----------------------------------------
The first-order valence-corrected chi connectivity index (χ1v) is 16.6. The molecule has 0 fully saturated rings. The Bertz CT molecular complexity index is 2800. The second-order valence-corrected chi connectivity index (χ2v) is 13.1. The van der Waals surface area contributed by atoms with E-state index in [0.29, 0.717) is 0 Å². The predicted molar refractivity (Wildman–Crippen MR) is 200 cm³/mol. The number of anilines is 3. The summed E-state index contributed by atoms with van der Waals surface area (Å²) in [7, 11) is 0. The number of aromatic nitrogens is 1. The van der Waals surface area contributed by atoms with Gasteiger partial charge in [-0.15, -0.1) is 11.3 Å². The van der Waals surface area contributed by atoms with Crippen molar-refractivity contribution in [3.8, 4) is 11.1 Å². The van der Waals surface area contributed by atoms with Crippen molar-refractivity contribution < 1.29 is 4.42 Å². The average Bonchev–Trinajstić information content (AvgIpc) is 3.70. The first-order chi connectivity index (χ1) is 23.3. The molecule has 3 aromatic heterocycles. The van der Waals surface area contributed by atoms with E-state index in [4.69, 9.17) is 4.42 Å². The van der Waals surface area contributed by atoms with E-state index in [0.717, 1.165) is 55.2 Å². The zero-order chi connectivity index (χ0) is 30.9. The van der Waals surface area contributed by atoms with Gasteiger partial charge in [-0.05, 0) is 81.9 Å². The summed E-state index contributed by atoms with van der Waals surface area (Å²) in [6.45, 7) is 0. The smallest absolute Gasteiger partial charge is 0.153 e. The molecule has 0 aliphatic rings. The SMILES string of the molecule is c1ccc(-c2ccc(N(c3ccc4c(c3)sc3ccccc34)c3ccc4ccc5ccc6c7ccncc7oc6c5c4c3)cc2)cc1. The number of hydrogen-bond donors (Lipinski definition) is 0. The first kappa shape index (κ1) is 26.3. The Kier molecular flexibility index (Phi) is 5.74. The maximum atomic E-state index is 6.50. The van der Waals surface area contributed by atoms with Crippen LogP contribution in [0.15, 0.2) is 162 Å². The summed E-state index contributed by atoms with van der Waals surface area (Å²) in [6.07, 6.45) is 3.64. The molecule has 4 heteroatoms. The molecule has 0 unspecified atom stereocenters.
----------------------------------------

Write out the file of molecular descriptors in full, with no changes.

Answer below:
The first-order valence-corrected chi connectivity index (χ1v) is 16.6. The molecule has 0 fully saturated rings. The Bertz CT molecular complexity index is 2800. The second-order valence-corrected chi connectivity index (χ2v) is 13.1. The van der Waals surface area contributed by atoms with E-state index in [0.29, 0.717) is 0 Å². The predicted molar refractivity (Wildman–Crippen MR) is 200 cm³/mol. The number of anilines is 3. The summed E-state index contributed by atoms with van der Waals surface area (Å²) in [7, 11) is 0. The number of aromatic nitrogens is 1. The van der Waals surface area contributed by atoms with Gasteiger partial charge in [-0.15, -0.1) is 11.3 Å². The van der Waals surface area contributed by atoms with Crippen molar-refractivity contribution in [3.8, 4) is 11.1 Å². The van der Waals surface area contributed by atoms with Crippen molar-refractivity contribution < 1.29 is 4.42 Å². The average Bonchev–Trinajstić information content (AvgIpc) is 3.70. The first-order chi connectivity index (χ1) is 23.3. The molecule has 3 aromatic heterocycles. The van der Waals surface area contributed by atoms with E-state index in [4.69, 9.17) is 4.42 Å². The van der Waals surface area contributed by atoms with E-state index in [0.717, 1.165) is 55.2 Å². The zero-order chi connectivity index (χ0) is 30.9. The van der Waals surface area contributed by atoms with Gasteiger partial charge in [-0.05, 0) is 81.9 Å². The summed E-state index contributed by atoms with van der Waals surface area (Å²) in [6.45, 7) is 0. The smallest absolute Gasteiger partial charge is 0.153 e. The molecule has 0 aliphatic rings. The SMILES string of the molecule is c1ccc(-c2ccc(N(c3ccc4c(c3)sc3ccccc34)c3ccc4ccc5ccc6c7ccncc7oc6c5c4c3)cc2)cc1. The number of hydrogen-bond donors (Lipinski definition) is 0. The first kappa shape index (κ1) is 26.3. The Kier molecular flexibility index (Phi) is 5.74. The maximum atomic E-state index is 6.50. The van der Waals surface area contributed by atoms with Crippen LogP contribution in [0.15, 0.2) is 162 Å². The summed E-state index contributed by atoms with van der Waals surface area (Å²) in [6.07, 6.45) is 3.64. The molecule has 4 heteroatoms. The molecule has 0 unspecified atom stereocenters.